Above: Allan Cuthbertson playing the Australian Ambassador in the German TV mini-series Der Schwarze Bumerang (The Black Boomerang) (1982). Screengrab from Film Parade channel on Youtube. Almost all the high quality photos of Cuthbertson are firmly held by commercial photo archives. The reader will thus have to forgive the grainy quality … Continue reading
The 5 second version
Western Australian born Allan Cuthbertson forged a hugely successful career on screen and stage in Britain – often playing a stereotypical, frosty, British military type – film historian Brian McFarlane described him as “a superb conveyor of icy distain.”Brian McFarlane (2003) The Encyclopedia of British Film, P155, Methuen BFI However early in his career he played a variety of roles and in later life was more than capable of sending up the military stereotype he was known for (think Colonel Hall in Fawlty Towers). He is hardly a forgotten Australian but still warrants a place on this site because his Australian acting experience usually only merits a one line mention in biographies, and the context of his interest in acting is never explained. He died in London in 1988, with numerous stage, radio, TV and film performances to his credit. His brother Henry was also an actor and director of note, while another brother William, was killed while serving with the RAF in 1944.
Above: A very young Allan Cuthbertson c1941. The Wireless Weekly 22 Nov 1941, Page 4. Via The National Library of Australia’s Trove
Allan Cuthbertson once told Australian theatre historian Hal Porter that one of his earliest memories was of being backstage at Perth’s His Majesty’s Theatre, watching his spot-lit father on stage.Hal Porter(1965) Stars of Australian Stage and Screen, P244-248. Rigby There is not much doubt that in his case, the passions of his father and older brothers played a part in fostering his interest in acting and his later decision to try his luck in London. Once established there, he remained a great advocate for Australians making the move overseas. “Don’t despair if you can’t land a job as soon as you arrive in London. Do anything. Wash up in a hotel… but keep on trying the agents.”The Australian Women’s Weekly 12 Jun 1963, P10 Via The National Library of Australia’s Trove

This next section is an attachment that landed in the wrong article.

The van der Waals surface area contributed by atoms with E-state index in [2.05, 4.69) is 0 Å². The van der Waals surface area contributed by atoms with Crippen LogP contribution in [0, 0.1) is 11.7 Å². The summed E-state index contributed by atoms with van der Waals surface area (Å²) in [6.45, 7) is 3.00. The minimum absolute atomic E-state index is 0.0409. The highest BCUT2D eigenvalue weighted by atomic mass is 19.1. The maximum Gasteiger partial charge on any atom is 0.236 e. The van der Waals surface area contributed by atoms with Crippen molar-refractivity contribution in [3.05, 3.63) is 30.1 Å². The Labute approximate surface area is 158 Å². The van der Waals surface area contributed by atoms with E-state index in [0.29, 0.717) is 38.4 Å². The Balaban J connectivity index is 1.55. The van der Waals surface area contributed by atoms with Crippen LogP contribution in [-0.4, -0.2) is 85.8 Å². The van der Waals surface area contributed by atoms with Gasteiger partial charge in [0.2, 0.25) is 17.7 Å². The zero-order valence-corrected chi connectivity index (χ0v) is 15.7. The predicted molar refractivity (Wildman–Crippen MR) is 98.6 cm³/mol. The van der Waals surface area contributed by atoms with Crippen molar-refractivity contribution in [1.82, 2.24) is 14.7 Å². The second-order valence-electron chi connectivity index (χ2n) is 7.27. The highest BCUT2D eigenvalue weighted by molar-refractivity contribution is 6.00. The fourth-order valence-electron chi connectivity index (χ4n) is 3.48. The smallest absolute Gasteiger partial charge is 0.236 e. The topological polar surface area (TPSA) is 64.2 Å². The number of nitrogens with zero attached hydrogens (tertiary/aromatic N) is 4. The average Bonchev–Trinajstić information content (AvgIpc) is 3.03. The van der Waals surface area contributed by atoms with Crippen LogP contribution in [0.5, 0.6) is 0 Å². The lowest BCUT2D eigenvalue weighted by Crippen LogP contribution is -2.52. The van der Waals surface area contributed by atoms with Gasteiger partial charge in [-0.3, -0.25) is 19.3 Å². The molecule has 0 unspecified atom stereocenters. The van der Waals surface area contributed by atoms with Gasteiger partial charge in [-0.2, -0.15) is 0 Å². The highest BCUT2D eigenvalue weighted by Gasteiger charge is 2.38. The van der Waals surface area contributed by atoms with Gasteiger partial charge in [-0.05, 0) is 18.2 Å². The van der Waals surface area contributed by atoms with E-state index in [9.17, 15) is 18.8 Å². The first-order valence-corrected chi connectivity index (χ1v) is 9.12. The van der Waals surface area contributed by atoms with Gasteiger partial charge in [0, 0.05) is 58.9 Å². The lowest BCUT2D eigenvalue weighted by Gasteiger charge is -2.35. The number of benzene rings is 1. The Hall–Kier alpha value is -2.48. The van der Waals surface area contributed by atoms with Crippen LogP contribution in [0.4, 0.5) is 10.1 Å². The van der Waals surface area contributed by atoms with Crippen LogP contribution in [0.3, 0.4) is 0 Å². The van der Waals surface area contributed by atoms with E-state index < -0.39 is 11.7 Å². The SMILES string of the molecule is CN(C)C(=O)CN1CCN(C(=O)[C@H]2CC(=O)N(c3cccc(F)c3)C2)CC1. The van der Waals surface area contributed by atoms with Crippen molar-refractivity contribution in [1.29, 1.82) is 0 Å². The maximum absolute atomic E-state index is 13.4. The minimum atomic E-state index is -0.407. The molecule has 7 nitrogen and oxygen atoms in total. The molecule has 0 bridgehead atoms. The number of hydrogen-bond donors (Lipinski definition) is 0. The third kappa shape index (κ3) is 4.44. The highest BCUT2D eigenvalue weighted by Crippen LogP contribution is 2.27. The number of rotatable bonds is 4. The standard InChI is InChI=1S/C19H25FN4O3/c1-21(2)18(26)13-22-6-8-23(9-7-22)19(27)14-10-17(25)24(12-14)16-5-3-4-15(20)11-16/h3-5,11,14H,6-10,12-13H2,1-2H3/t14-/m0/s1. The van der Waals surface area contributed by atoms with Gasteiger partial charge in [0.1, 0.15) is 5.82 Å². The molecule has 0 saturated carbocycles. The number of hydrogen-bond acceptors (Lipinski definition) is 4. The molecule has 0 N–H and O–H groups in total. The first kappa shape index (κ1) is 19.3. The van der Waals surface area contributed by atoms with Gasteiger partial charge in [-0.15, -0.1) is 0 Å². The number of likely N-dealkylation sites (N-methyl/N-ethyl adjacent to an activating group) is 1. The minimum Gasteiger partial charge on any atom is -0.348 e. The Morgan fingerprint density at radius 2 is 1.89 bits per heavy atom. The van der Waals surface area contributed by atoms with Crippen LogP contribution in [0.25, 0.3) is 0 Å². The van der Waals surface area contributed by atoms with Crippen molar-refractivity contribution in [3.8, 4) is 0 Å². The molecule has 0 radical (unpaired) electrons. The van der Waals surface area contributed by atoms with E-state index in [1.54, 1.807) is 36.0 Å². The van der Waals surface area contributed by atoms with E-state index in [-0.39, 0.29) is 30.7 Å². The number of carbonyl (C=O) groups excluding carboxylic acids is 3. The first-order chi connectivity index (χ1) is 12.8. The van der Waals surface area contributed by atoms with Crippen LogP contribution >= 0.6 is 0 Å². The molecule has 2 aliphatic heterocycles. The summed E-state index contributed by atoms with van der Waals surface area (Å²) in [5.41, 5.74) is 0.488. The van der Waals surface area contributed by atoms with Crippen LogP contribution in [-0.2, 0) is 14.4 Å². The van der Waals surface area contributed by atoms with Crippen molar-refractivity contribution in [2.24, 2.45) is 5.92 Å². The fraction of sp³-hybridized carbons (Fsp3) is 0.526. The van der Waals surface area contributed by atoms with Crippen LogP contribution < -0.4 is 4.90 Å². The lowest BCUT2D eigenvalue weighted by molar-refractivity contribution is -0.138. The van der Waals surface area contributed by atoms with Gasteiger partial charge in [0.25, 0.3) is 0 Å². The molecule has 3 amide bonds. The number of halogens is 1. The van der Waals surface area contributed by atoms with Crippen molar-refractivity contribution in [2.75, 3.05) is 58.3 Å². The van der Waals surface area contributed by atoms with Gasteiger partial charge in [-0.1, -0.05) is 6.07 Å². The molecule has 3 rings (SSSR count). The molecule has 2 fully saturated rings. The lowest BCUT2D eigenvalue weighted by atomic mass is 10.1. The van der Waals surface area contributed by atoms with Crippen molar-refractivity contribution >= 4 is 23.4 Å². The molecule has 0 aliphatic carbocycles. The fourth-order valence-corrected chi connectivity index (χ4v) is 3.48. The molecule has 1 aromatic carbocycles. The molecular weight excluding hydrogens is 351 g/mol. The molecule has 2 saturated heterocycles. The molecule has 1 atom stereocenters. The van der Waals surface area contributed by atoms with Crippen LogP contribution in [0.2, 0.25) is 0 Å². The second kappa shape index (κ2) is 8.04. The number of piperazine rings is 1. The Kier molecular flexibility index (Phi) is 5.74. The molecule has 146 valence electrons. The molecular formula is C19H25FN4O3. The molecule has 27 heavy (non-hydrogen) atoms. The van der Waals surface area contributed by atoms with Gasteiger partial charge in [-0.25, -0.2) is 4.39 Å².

The Cuthbertson family of Perth
Born in Perth, Western Australia, on 7 April 1920 Allan Darling Cuthbertson RAAF Service record, 415569, via National Archives of Australia Allan Darling Cuthbertson was the youngest of three sons of Isabel nee Darling from Adelaide and Ernest Cuthbertson, a Scottish born partner in Hodd, Cuthbertson and North, a large firm of auctioneers and real estate agents in Perth, Western Australia. Amongst his other interests, Ernest was also an enthusiastic amateur performer, and for many years a leading figure in the Western Australia Society of Concert Artists.
A talented baritone, he was well known in Perth for directing performances for the stage. The grainy photo at left was printed when he was arranging a tableau entitled The Founding of Perth, part of the city’s celebrations in 1929. He was active almost up to the time of his early death, aged only 52, in 1936.
Above Left: Ernest Cuthbertson, c1929 The West Australian, 9 August 1929, P26. Via The National Library of Australia’s Trove.